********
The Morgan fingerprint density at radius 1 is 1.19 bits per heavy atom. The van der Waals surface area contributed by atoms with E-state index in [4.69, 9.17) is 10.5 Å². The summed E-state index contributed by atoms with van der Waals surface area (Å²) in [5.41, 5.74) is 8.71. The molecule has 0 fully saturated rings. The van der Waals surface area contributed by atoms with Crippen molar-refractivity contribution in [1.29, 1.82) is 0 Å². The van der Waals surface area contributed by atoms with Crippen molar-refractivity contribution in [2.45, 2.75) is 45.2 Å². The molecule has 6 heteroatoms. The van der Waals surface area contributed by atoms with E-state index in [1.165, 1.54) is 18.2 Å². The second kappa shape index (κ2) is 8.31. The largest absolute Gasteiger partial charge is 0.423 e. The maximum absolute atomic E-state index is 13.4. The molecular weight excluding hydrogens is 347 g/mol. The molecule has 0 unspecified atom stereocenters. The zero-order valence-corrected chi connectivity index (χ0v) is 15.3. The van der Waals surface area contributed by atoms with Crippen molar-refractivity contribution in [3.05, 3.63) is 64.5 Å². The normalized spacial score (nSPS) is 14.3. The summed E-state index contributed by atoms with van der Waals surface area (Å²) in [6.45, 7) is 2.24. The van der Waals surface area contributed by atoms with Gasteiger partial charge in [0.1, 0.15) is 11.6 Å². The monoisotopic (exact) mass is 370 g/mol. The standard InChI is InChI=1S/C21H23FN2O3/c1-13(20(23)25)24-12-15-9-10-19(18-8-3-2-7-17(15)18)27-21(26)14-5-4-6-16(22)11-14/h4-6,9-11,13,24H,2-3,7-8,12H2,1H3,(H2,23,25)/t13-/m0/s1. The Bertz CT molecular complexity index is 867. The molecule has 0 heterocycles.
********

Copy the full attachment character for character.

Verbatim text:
The Morgan fingerprint density at radius 1 is 1.19 bits per heavy atom. The van der Waals surface area contributed by atoms with E-state index in [4.69, 9.17) is 10.5 Å². The summed E-state index contributed by atoms with van der Waals surface area (Å²) in [5.41, 5.74) is 8.71. The molecule has 0 fully saturated rings. The van der Waals surface area contributed by atoms with Crippen molar-refractivity contribution in [1.29, 1.82) is 0 Å². The van der Waals surface area contributed by atoms with Crippen molar-refractivity contribution in [2.45, 2.75) is 45.2 Å². The molecule has 6 heteroatoms. The van der Waals surface area contributed by atoms with E-state index in [1.165, 1.54) is 18.2 Å². The second kappa shape index (κ2) is 8.31. The largest absolute Gasteiger partial charge is 0.423 e. The maximum absolute atomic E-state index is 13.4. The molecular weight excluding hydrogens is 347 g/mol. The molecule has 0 unspecified atom stereocenters. The zero-order valence-corrected chi connectivity index (χ0v) is 15.3. The van der Waals surface area contributed by atoms with Crippen molar-refractivity contribution in [3.05, 3.63) is 64.5 Å². The normalized spacial score (nSPS) is 14.3. The summed E-state index contributed by atoms with van der Waals surface area (Å²) in [6.45, 7) is 2.24. The van der Waals surface area contributed by atoms with Gasteiger partial charge in [0.1, 0.15) is 11.6 Å². The monoisotopic (exact) mass is 370 g/mol. The standard InChI is InChI=1S/C21H23FN2O3/c1-13(20(23)25)24-12-15-9-10-19(18-8-3-2-7-17(15)18)27-21(26)14-5-4-6-16(22)11-14/h4-6,9-11,13,24H,2-3,7-8,12H2,1H3,(H2,23,25)/t13-/m0/s1. The Bertz CT molecular complexity index is 867. The molecule has 0 heterocycles.